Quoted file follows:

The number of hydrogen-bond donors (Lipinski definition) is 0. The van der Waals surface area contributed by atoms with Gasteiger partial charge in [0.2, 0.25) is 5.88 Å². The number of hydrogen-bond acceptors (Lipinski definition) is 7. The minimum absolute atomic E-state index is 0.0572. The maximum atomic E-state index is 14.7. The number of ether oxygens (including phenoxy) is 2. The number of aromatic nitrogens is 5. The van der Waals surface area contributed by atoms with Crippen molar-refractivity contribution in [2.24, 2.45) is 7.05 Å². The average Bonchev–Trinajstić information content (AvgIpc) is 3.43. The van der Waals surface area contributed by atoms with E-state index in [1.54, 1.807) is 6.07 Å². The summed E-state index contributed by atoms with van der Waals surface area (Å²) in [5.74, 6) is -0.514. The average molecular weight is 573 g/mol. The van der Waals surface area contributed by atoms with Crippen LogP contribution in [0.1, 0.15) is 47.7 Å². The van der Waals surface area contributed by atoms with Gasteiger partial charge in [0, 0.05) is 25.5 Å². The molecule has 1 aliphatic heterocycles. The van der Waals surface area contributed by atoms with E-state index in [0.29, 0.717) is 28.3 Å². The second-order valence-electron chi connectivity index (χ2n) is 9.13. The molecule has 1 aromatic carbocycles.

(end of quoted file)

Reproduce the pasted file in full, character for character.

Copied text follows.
The number of hydrogen-bond donors (Lipinski definition) is 0. The van der Waals surface area contributed by atoms with Gasteiger partial charge in [0.2, 0.25) is 5.88 Å². The number of hydrogen-bond acceptors (Lipinski definition) is 7. The minimum absolute atomic E-state index is 0.0572. The maximum atomic E-state index is 14.7. The number of ether oxygens (including phenoxy) is 2. The number of aromatic nitrogens is 5. The van der Waals surface area contributed by atoms with Crippen molar-refractivity contribution in [2.24, 2.45) is 7.05 Å². The average Bonchev–Trinajstić information content (AvgIpc) is 3.43. The van der Waals surface area contributed by atoms with E-state index in [1.54, 1.807) is 6.07 Å². The summed E-state index contributed by atoms with van der Waals surface area (Å²) in [5.74, 6) is -0.514. The average molecular weight is 573 g/mol. The van der Waals surface area contributed by atoms with Crippen LogP contribution in [0.1, 0.15) is 47.7 Å². The van der Waals surface area contributed by atoms with Gasteiger partial charge in [0, 0.05) is 25.5 Å². The molecule has 1 aliphatic heterocycles. The van der Waals surface area contributed by atoms with E-state index in [0.29, 0.717) is 28.3 Å². The second-order valence-electron chi connectivity index (χ2n) is 9.13. The molecule has 1 aromatic carbocycles.